Asian and emerging markets stocks are likely to double in the next two years or so, according to Ajay Kapur, Asia-Pacific and emerging markets strategist at Bank of America Merrill Lynch, a division of Bank of America Corp. (BAC), as reported by Barron's.

The rally in Asian stocks has been led by big names in technology, notably Alibaba Group Holding Ltd. (BABA), Tencent Holdings Ltd. (TCEHY), and Samsung Electronic Co. Ltd (005930.South Korea). Their shares are up for the year-to-date through November 20 by 114%, 125%, and 53%, respectively.

The price change for Samsung is expressed in the South Korean currency, the won. Those for the other two are in U.S. dollars, per the price moves in their U.S.-traded ADRs​. Kapur is quick to add that the median stock in the MSCI Asia ex-Japan Index is up 19%, including dividends, and 14 of the 24 industry groups are up by at least 25%, indicating a broad-based advance.

Valuation Comparisons

Samsung has a trailing P/E ratio of 11, and Alibaba's is 58 per Bloomberg Markets. Tencent's is 63, per Yahoo Finance.

By comparison, as of November 17, the S&P 500 Index (SPX) had a trailing P/E of 24 and a forward P/E of 19, per The Wall Street Journal.

Meanwhile, for the MSCI All-Country Asia ex-Japan Index, the trailing P/E was 16, and the forward P/E was 13 as of October 31, per MSCI.

TCEHY Chart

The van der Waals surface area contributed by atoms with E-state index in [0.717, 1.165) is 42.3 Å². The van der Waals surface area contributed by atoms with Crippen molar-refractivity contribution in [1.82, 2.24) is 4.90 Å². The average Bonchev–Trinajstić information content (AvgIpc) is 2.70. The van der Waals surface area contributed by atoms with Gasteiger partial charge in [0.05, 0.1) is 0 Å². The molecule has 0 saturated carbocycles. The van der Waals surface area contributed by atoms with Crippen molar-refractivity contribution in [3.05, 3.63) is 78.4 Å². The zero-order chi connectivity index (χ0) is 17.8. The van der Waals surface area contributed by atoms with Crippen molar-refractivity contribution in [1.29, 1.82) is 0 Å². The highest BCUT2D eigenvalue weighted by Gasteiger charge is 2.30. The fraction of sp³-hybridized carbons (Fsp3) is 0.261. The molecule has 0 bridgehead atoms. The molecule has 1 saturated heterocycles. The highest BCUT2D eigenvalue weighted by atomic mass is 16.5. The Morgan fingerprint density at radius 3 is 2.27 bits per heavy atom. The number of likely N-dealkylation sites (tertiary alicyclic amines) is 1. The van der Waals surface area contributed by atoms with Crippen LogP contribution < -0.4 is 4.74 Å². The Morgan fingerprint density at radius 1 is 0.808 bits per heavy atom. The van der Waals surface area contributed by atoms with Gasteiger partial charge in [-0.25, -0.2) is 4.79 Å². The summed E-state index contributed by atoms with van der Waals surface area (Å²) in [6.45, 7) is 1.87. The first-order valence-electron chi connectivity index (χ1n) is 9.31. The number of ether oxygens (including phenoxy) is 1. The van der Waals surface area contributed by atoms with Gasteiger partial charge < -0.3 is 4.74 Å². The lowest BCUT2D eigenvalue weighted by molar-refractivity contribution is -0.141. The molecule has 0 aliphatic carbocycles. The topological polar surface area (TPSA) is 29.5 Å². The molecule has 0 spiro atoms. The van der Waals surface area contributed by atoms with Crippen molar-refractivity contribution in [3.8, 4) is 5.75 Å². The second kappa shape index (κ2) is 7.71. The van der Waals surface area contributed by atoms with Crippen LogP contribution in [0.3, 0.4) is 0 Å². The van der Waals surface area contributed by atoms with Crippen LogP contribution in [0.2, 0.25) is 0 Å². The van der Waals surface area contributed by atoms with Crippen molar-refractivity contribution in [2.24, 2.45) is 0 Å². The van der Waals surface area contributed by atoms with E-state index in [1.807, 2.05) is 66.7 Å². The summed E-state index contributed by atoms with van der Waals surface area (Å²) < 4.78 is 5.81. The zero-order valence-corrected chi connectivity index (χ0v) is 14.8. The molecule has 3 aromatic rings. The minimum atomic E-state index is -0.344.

TCEHY data by YCharts

​​Rally in Early Stages

Looking back at the last 40 years of history for these markets, which exclude Japan, Kapur notes that there have been six bull markets lasting an average of 42 months, with an average gain of 230%. The current bull market is only 22 months old and is up just 60% so far, suggesting to him that there's a lot more upside potential.

In 2017, the gain for the MSCI Asia ex-Japan Index is about 30% year-to-date, while earnings are up 22%, he says. Thus, he indicates to Barron's that recent share price gains in these markets are largely due to strong economic and business fundamentals rather than increased valuation multiples.

Moreover, he indicates that purchasing managers' indexes in 87% of the 38 countries from which he gets such data are registering economic expansion, the best showing since 2011.

BABA Chart

BABA data by YCharts

​Drivers of Gains

Globalization and technology are driving the big gains in Asian stocks, as Kapur tells Barron's. Weakness in the U.S dollar also is a big plus, and he expects the Federal Reserve not to be very aggressive in reducing its balance sheet. The upshot is that increases in U.S. interest rates should be moderate, if Kapur is correct. This is significant since the value of the dollar typically rises as U.S. interest rates increase. He says the Fed has overestimated inflation and growth, leading to overly-aggressive expectations for future interest rate hikes.

With Chinese companies, Kapur believes that investors underestimate their pace of technological innovation. Additionally, he says, less stringent data privacy rules in China allow these companies to harness advances in big data and artificial intelligence (AI) more extensively than their rivals elsewhere around the world. Chinese stocks as a whole are trading at around 17 times trailing earnings, he says.

South Korean companies, in his opinion, offer very strong earnings momentum, very reasonable valuations, and low financial vulnerability. The forward P/E of about 9 is at a significant discount to the region's multiple of 13. As a major trading nation, South Korea is a big beneficiary of global economic expansion, he adds.

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